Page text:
I first met David Boman during college in Seattle jamming out with him rocking the drum set. His Feature with the LIFESTYLE has been a long time coming and David goes in- setting up a unique journey through the physics of Reflection and Response and the “allure,” of Response as a self-exploratory medium that elicits emotions from within us. From discussing the biological phenomenon of our reactions as people to music, Dave goes on to explain how his music is currently focused on the image- he currently has several soundtrack projects finished and coming up. Be on the lookout for more on these ideas and an in-depth discussion of pieces Overture (Save the Wails), Lowflyer, and his score to Handmade in our discussion below!
Much like intermingling sound waves, personal reflection is constructive and destructive…The catch is that you don’t always walk away feeling good, the allure is that you always walk away feeling. Period.
– David Boman
Leading off with some basics, where are you from? And where are you at?
DB: I am from Seattle and I am at Seattle. I was born and raised here, went to school here and work in the city. Next year I expect to be elsewhere for some time, very possibly Southern California…
What does Reflection and Response mean to you?
DB: In physics, reflection is the propensity for sound or light to bounce off of a surface rather than to be absorbed by that surface. In audio production, we try to avoid this because sound waves that are reflected off of a wall, for example, can interfere with the sound waves coming from the original acoustic source destroying the quality of a recording. A technical (and pretentious) answer like that isn’t really relevant to the question, but it’s an interesting place to start; after all, when we put on headphones and hit play on our stereo, the surface of our eardrums rumble and vibrate, a signal to our brain is sent and processed. Consciously, something happens – it is absorbed and internalized, those of us who vibe with ‘The Metaphysical’ feel the melodies, harmonies, words and throbbing beats sink into our souls. Is that enough? Absolutely! Music is incredible, partly, if not mostly for exactly that reason. You don’t need to know a thing about it to feel its gravity, to be brought to tears or fits of erratic physical movement (shout out to the EDM guys) solely from the controlled vibration of some four-dollar ear buds.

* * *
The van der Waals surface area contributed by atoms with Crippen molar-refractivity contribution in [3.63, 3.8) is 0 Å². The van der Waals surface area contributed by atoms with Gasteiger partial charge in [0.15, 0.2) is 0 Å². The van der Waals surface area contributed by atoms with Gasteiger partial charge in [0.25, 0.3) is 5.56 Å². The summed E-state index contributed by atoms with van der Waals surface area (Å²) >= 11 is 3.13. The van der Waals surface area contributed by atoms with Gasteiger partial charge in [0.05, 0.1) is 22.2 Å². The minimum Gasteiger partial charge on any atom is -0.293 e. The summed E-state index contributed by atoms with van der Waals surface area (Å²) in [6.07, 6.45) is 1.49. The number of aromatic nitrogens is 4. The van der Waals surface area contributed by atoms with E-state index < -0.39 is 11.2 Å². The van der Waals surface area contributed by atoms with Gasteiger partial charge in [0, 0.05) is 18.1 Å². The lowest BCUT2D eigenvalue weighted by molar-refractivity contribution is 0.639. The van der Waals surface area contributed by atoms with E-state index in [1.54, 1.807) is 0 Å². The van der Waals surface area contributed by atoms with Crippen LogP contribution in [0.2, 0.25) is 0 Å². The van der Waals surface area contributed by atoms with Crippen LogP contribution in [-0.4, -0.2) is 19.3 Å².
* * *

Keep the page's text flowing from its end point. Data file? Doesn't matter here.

Reflection is the optional step. It’s the part of the process that leads to response, which is the functional step. Much like intermingling sound waves, personal reflection is constructive and destructive – thinking deeply about what is being unearthed that is eliciting profound sensation; self-pity, inspiration, awakening, serenity. The catch is that you don’t always walk away feeling good, the allure is that you always walk away feeling. Period. It’s a product of all art, not just music – scratch that – it’s the product of being alive. Sometimes absorption and reflection happen simultaneously, but I don’t think the response part comes unless reflection has occurred. Response is reflection incarnate. It is the creation that spawns from pure or mixed up thoughts and emotions. It is the act of distilling those feelings through your medium; it is also the distillation itself.
How do ‘Overture (Save the Wails)’ and the score to ‘Handmade’ fit in with that definition?
DB: Beauty in everything. Overture (Save the Wails) is an ode to that sentiment; don’t make an item or experience trash until you’ve taken something from it. The idea was to take dissonant sounds, square synths, and harsh and heavy drums and set them to a pretty, bittersweet melody. It took a long time but ended up yielding one of my favorite tracks to date.
Another track, called Lowflyer, uses some familiar sounds to help set the atmosphere and encourage reflection.
I have been intrigued by film scoring since high school. The context given by a film clip provides reflective material that begs to be painted, or left silent, but in either case consciously sculpted. ‘Handmade’ is a two-minute short film with no dialogue, written and directed by Chris Winterbauer. No faces are seen, no words are spoken. Actions speak louder than words, especially when guided by music.
What else have you been working on recently?